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Help Wanted: Clubhouse Leader

Even Before Injuries, Mets Lack of a Go-To Guy a Problem Every great team has either one or more players that are considered team leaders. It may be a veteran or a younger member of ...

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Even Before Injuries, Mets Lack of a Go-To Guy a Problem

Every great team has either one or more players that are considered team leaders. It may be a veteran or a younger member of the squad, a position player or even a pitcher. This is the guy that takes the blame when things are going wrong, passes around the credit when the team is playing well and steps up in the big moments.

The Yankees dynasty in the late 1990s had basically an entire roster that fit that description. Even reserves on the end of the bench like Jose Vizcaino and Luis Sojo drove in the game-winning runs in Games 1 and 5, respectively, of the 2000 World Series. The two veteran back-up infielders made the most of their opportunities, something that the current era of the Mets has seriously lacked.

Come to think of it, the last three guys that come to mind that filled this role in Flushing were Robin Ventura, Al Leiter and John Franco - all long gone. The three were members of the last pennant winning Mets club, the one that lost to the aforementioned Yankees nine years ago this October.

The transition period from the Bobby Valentine-led perennial playoff team to 2006 is not worth mentioning. Art Howe may have been a nice guy but his days spent in the manager's office are best forgotten.

Three years ago, Willie Randolph had the Mets in prime position to make it to the World Series. Even with a manager with that was not universally liked throughout the clubhouse and media and no recognizable team leader, the Flushing Faithful were still a Yadier Molina home run from celebrating another trip to the Fall Classic.

In 2007, the Mets were cruising until their September collapse. Randolph did not do anything to shake things up even as the losses were piling up and their margin of error grew slimmer. Not one of the 25 men (plus minor league call-ups) on the roster took it upon himself to get in another's face when head hanging became a constant post-game ritual. "Tomorrow's another day," and "We're still in it mathematically" are statements for losers and excuse-seekers, not someone who is going to stop the bleeding.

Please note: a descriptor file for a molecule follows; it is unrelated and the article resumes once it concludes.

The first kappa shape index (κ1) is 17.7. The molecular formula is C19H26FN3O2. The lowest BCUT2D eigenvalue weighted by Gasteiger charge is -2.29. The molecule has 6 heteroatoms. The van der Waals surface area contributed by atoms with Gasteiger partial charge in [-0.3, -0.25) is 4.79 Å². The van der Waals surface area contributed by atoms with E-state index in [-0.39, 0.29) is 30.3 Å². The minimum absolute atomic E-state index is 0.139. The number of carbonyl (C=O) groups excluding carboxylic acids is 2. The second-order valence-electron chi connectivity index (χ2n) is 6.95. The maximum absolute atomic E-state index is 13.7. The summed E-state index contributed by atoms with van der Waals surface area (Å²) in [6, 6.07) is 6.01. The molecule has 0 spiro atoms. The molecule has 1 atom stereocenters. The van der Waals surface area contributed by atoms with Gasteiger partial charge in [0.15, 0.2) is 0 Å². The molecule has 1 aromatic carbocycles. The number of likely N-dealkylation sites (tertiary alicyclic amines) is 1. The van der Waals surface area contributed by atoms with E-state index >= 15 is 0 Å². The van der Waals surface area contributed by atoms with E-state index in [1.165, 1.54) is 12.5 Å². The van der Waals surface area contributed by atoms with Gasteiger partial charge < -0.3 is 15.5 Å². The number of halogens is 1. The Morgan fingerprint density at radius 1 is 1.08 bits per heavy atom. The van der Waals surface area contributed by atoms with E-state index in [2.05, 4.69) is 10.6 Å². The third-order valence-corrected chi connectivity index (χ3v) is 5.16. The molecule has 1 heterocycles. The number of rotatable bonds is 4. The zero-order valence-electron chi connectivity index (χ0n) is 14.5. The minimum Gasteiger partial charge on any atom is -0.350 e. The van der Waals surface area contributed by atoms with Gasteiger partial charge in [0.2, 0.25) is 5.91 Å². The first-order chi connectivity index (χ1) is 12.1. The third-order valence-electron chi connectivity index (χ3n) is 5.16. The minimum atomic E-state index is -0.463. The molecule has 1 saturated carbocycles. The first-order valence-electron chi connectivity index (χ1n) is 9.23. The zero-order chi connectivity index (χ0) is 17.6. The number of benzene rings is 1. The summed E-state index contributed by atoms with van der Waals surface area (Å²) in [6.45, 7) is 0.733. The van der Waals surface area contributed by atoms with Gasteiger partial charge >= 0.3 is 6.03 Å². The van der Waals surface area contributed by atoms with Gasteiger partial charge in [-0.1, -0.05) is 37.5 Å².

Randolph was fired after the Mets did not get off to a hot start and his replacement, Jerry Manuel, was even more laid back and quiet than his predecessor. What the team needed was a swift kick in the pants but instead got tucked in and read a bedtime story.

Duplicating their disaster exactly one year later, Manuel was even more even-keeled than Randolph as the wheels came off. Where was the sense of urgency? Even more of a reason for the need of a clubhouse leader is when your manager is out of touch with reality, but no one took the reigns.

Carlos Delgado, a veteran who turned his season around after a bleak start, did nothing. The two young infielders, David Wright and Jose Reyes, chose not to take charge even though the seat was wide open. Carlos Beltran? The $100-million centerfielder may be considered a top player but is not considered clutch. If the Mets do not win a ring during his stay here, Beltran's legacy may be going down with the bat on his shoulder against the Cardinals in Game 7 of the 2006 NLCS.

Manuel received a two-year extension for the same reason that got Randolph fired. General manager Omar Minaya erred in that aspect and also by not shaking things up. He brought back the core of the same team that did the unthinkable two consecutive seasons.

This season, the Mets may have the excuse of a litany of injuries but it was not as if one of the players now on the disabled list was stepping up as a team spokesman. Never known as a fundamentally sound bunch under Randolph, the Mets have become a joke with Manuel at the helm. Base running mistakes and errors (physical and mental) have become a nightly occurrence.

"That's part of the game," said hitting coach Howard Johnson. "Everybody goes through their ups and downs. We've had a few games where we haven't [run the bases well]. Those things we have to correct."

Johnson, who was one of the leaders on the Mets teams of the early 1990s, must know down deep what really needs to be corrected and the other things will follow suit.